What is Capital Structure?
A company’s capital structure represents the proportion of debt and equity used by the business to fund its operations and growth. Debt refers to an amount of money borrowed from one party by another on the condition that it is repaid at a later date. Equity is the ownership interest in the business and includes common stock, preferred stock and retained earnings. All these items can be found on a company’s balance sheet and can be used to calculate the capital structure.
Key Learning Points
- Capital structure is the proportion of debt and equity a business uses to finance its operations and growth
- Equity is the ownership interest in the business
- Debt is a type of liability and refers to an amount of money owed from one party to another on the condition that it is repaid at a later date (usually with interest)
- Leverage ratios help assess how levered a company is in proportion to its total capital
- The proportion of equity or debt that makes up a company’s capital structure is heavily influenced by its stage in its lifecycle
- Enterprise value is the value of the operational business and is unaffected by capital structure changes
Capital Structure Explained
A company purchases assets using capital. This capital is usually in the form of debt or equity. There are different types of debt and equity capital available to a company in order to raise cash and finance its operations. Below outlines common items found in debt and equity:
- Current portion of long-term debt
- Commercial paper
- Notes payable (often used in the United States to denote commercial paper)
- Long term debt
All of these items are liabilities and are the present legal obligations of a company as a result of its borrowing activities or other fiscal obligations.
- Common stock
- Share premium
- Retained earnings
- Other comprehensive income (sometimes called ‘reserves under IFRS’)
These items represent the shareholders’ investment in the company. Note these amounts are recorded at the amount invested at the time and not the current market value.
Organizations differ in how they measure leverage (sometimes called gearing outside the US). The basic approach is to see what proportion of the capital of the company is debt vs equity. There are a number of ways you can achieve this. Below are two equations that measure leverage, just in slightly different ways:
Leverage = Debt / Equity
Leverage = Debt / (Debt + Equity)
You may also see Net Debt being used instead of debt if the assumption is that cash will be used to pay down debt.
Capital Structure and Stage of Growth:
The choice of capital structure, i.e. the mix between debt and equity often depends on where the business is in its company life cycle.
Startup/High growth companies:
Although startup companies may have cash, it’s often from interested investors who believe in the idea. Think of a company like Pinterest. Although it’s been operating in much the same way since 2010 it didn’t make any revenue until 2014, and has yet to reliably create profits. Most of its cash has been fairly unpredictable. If you were a bank, and thinking about the regular interest payments that debt would demand, you’d think twice before lending to Pinterest. So where does Pinterest’s cash come from? Equity. At the time of writing Pinterest’s gearing is 0, it has no debt.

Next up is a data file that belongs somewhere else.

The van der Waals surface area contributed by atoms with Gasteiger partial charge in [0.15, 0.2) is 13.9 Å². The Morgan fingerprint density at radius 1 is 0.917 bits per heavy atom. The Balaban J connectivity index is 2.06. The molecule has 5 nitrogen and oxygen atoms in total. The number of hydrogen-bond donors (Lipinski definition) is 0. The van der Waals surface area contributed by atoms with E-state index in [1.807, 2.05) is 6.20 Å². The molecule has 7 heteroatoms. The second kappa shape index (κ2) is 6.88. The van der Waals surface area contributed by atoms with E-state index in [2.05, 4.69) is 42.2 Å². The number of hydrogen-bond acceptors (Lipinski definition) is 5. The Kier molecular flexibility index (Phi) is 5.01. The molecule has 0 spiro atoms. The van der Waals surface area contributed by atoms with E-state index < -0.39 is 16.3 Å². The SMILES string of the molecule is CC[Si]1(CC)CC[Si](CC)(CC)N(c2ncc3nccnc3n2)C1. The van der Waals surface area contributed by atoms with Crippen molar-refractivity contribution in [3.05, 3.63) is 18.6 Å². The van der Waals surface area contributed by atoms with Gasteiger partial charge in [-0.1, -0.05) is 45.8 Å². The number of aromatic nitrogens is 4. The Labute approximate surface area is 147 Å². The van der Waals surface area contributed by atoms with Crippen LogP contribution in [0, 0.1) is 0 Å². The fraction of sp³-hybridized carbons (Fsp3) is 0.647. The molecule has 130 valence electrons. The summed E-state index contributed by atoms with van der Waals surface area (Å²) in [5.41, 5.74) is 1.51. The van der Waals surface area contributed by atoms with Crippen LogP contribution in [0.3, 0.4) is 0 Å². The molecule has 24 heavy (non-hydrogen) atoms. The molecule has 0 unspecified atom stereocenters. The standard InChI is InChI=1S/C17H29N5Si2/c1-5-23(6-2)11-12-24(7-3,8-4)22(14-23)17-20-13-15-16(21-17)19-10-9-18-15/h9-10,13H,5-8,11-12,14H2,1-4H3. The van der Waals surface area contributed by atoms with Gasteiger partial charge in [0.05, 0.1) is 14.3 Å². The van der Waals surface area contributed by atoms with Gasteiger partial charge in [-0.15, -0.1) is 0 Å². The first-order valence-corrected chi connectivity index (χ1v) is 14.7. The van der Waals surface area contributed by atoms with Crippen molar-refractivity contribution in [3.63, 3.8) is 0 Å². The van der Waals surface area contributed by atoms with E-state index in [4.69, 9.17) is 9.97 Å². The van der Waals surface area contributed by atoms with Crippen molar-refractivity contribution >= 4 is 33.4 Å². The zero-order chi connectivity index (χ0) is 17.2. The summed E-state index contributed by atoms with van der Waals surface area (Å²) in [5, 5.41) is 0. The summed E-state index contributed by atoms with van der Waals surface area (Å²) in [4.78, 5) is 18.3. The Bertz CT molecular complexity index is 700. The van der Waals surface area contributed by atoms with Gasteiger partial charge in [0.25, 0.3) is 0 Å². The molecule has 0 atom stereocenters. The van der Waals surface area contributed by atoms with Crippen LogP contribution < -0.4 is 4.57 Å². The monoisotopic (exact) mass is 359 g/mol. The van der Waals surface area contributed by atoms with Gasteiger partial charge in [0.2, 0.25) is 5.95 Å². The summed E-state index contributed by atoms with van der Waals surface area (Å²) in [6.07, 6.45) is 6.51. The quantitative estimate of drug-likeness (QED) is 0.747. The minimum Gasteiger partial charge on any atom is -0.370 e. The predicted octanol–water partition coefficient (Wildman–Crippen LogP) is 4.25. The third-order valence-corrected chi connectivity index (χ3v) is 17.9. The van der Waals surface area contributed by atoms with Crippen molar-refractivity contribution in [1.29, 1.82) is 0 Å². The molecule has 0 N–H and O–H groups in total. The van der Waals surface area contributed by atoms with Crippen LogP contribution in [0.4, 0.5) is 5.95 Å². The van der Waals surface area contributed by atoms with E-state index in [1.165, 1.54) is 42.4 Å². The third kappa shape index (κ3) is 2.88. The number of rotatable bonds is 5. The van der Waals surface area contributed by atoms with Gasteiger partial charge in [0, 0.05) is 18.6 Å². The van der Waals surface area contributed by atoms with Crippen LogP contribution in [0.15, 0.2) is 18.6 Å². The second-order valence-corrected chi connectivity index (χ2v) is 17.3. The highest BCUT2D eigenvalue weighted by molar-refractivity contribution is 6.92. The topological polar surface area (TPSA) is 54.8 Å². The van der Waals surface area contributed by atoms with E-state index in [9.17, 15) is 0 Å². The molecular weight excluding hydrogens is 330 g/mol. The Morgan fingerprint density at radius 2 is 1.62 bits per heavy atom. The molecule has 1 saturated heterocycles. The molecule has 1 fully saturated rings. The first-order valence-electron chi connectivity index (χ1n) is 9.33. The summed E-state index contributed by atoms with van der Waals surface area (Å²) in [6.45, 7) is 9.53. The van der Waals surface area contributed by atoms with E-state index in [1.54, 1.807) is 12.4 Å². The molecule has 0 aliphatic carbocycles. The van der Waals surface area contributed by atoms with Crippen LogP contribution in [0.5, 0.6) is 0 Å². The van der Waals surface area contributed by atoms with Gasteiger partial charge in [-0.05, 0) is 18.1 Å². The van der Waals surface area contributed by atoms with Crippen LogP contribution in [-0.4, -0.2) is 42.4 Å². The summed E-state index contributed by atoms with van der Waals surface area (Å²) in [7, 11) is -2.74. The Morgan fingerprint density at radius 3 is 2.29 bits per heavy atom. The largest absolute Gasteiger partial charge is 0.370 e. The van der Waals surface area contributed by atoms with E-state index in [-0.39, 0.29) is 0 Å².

Mature businesses are well established in their industries. They are profitable and cash-flow positive and can meet regular debt interest and repayments. Mature businesses’ cash flows are predictable, reducing the risk to investors. As the company is profitable, it can take advantage of the tax deductibility on interest which will lower the cost of its overall financing. These companies often have a higher proportion of debt in their capital structure.
Airbnb, a tech company just like Pinterest is older, has more stable income, and is profitable. If you look at its financial statements you’ll see debt, and gearing. It can, and has borrowed. It’s in a more mature stage of its life-cycle than pinterest.
It’s important to note that debt is generally cheaper than equity to raise and maintain. Interest is lower than the dividends on an equivalent amount of funding. Interest is also tax deductible making it even cheaper. This is why mature companies gravitate towards debt if they can.
The Impact of Capital Structure on Equity Value
We calculate equity value by taking Enterprise Value, adding cash and subtracting debt. We can either value the company using a PE (price/earnings) multiple or an Enterprise Multiple. However, the PE multiple is distorted by the capital structure – by both large cash balances and large debt balances.
Here’s the data for a company before any capital structure changes:
Changes to Capital Structure: higher leverage
Now let’s look at the numbers if debt is increased to 700.
Notice the enterprise value has remained unchanged by the addition of debt. However, the equity value has dropped to 400 the price to earnings ratio has fallen to 8.7.
Changes to Capital Structure: higher cash
Next, let us assume the company has cash of 500 and no debt.
Now the P/E ratio is 20.4. As the PE ratio is now a blend of the Enterprise / EBIT multiple and the cash value to interest income multiple. Practice these calculations by accessing the free download.
Practical capital structure
Usually companies within a peer group will have a similar business risk, so they gravitate to having a similar financial risk. Normally we expect companies within a peer group will have a similar capital structure, certainly over the long-term. You do get outliers, for example if one of the companies has recently made a debt-financed acquisition.